Prosecutor: Two Groups 'Out On The Town' Collide In Natalie Gibson's Death

By: Giang Nguyen Email
By: Giang Nguyen Email
Prosecution and defense attorneys concluded their opening statements just before 12:30, painting two very different accounts of the night 40-year-old Natalie Gibson was killed.

Jonathan Phelps, defense attorney for Anceo D. Stovall, in opening statements to the jury.

TOPEKA, Kan. (WIBW) - Prosecution and defense attorneys concluded their opening statements just before 12:30, painting two very different accounts of the night 40-year-old Natalie Gibson was killed.

Prosecutor Chris Biggs, assistant district attorney for Shawnee County, described two very different groups out for a night on the town on the evening of July 20, 2011.

Natalie Gibson and her partner Lori Allison, 41 at the time, were out to celebrate Gibson's 40th birthday.

Meanwhile an a more sinister night on the town was planned not far away, by a group of armed individuals that, Biggs said, included the defendant Anceo Stovall.

The group had wanted to "hit a lick," slang for robbing a home, at Gibson's and Allison's home.

The two groups collided in the early morning hours of July 21, when Gibson and Allison returned to their home on Quinton Avenue - a confrontation that ended in the shooting death of Gibson and wounded Allison.

Biggs said jurors will hear evidence that Stovall shot Gibson in the heart.

"Lori observed Natalie's face when she was shot," he told the jury, before Lori Allison was shot at herself. The .45-caliber used to kill Gibson was never found.

Biggs showed jurors several charts, including one that showed the relationships between the nine defendants who were charged in Gibson's murder. Four of nine defendants, Bayata Covington, Duane Richey, Frednetta Wilson and Kevin Wilkins will testify against Stovall, he said.

Biggs also provided jurors with several backstories of a string of crimes committed last summer, including the shooting of an Akita dog in the 2800-block of SW Plass -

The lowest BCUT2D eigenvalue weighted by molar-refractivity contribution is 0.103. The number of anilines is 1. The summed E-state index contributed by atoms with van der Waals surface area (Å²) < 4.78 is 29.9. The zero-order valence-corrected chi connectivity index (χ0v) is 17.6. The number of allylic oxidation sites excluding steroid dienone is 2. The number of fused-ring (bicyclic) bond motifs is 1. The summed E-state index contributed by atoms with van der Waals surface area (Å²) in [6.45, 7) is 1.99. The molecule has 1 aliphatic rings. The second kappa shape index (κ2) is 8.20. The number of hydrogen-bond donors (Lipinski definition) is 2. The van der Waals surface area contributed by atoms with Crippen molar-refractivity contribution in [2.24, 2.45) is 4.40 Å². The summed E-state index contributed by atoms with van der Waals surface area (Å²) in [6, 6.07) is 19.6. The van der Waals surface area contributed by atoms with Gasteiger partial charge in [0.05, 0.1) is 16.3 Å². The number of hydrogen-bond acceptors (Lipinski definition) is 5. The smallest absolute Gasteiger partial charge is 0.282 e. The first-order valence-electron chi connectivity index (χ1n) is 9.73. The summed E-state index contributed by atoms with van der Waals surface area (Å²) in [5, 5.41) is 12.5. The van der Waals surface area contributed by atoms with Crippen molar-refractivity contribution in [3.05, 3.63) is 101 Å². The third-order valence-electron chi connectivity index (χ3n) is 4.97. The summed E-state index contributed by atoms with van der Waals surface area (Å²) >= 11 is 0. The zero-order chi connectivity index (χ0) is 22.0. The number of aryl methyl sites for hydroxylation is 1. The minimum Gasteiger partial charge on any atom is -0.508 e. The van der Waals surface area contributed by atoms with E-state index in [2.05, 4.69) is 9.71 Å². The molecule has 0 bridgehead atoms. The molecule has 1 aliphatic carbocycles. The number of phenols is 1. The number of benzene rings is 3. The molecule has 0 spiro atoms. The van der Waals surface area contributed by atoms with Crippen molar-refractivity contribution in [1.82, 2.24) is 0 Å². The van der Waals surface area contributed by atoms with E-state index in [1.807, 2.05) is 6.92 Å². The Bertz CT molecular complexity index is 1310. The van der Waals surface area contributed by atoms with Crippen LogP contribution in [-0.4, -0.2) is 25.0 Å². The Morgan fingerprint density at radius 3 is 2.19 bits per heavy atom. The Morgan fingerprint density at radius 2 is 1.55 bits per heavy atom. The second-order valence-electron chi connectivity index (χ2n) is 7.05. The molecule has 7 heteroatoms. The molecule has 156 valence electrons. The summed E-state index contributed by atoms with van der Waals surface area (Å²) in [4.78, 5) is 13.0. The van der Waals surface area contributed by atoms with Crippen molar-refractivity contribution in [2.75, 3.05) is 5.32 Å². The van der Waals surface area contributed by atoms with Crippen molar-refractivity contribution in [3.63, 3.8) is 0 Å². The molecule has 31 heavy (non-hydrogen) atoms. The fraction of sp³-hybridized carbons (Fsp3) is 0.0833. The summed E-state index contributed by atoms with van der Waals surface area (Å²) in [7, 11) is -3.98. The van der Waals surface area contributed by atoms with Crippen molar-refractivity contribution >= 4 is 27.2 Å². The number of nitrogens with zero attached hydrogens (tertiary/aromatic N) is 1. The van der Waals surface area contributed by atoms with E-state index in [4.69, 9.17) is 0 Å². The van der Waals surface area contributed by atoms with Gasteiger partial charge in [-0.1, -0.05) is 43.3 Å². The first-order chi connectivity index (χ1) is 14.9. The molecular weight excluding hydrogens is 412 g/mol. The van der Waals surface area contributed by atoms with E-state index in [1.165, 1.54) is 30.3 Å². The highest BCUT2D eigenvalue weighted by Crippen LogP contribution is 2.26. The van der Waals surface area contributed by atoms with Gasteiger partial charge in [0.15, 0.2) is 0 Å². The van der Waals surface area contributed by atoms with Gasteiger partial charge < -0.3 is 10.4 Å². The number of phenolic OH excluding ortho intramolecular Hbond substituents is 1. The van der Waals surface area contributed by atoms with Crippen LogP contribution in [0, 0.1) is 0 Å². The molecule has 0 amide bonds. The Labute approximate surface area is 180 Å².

Stovall is charged with animal cruelty in that incident.

In his opening statements, Stovall's defense attorney, Jonathan Phelps, painted a picture of a hardworking Stovall, holding two jobs. He put into question his client's alleged close relationship to the other defendants described by Biggs.

Phelps said the prosecution's witnesses have a lot to gain by cooperating and told jurors to exercise caution. "Cooperating witnesses have a great deal of motivation to not be truthful," he said. He described co-defendant Bayate Covington's testimonies given to law enforcement as wildly inconsistent, motivated by revenge and by getting himself a "sweat deal."

His client, Phelps said, had never heard about the Akita dog shooting, and never heard about the Gibson murder until law enforcement brought it up to him. He wasn't there at the murder scene and these things [described by others] are not true, he said.
Phelps asked the jury to hear the coming testimonies with caution and to acquit his client.

The trial started with a delay of almost two hours in the morning when one male juror was excused from the panel for an unknown reason. Judge Evelyn Wilson and attorneys on both sides eventually replaced him with a female juror. The panel now consists of ten women and five men, including 3 alternate jurors.


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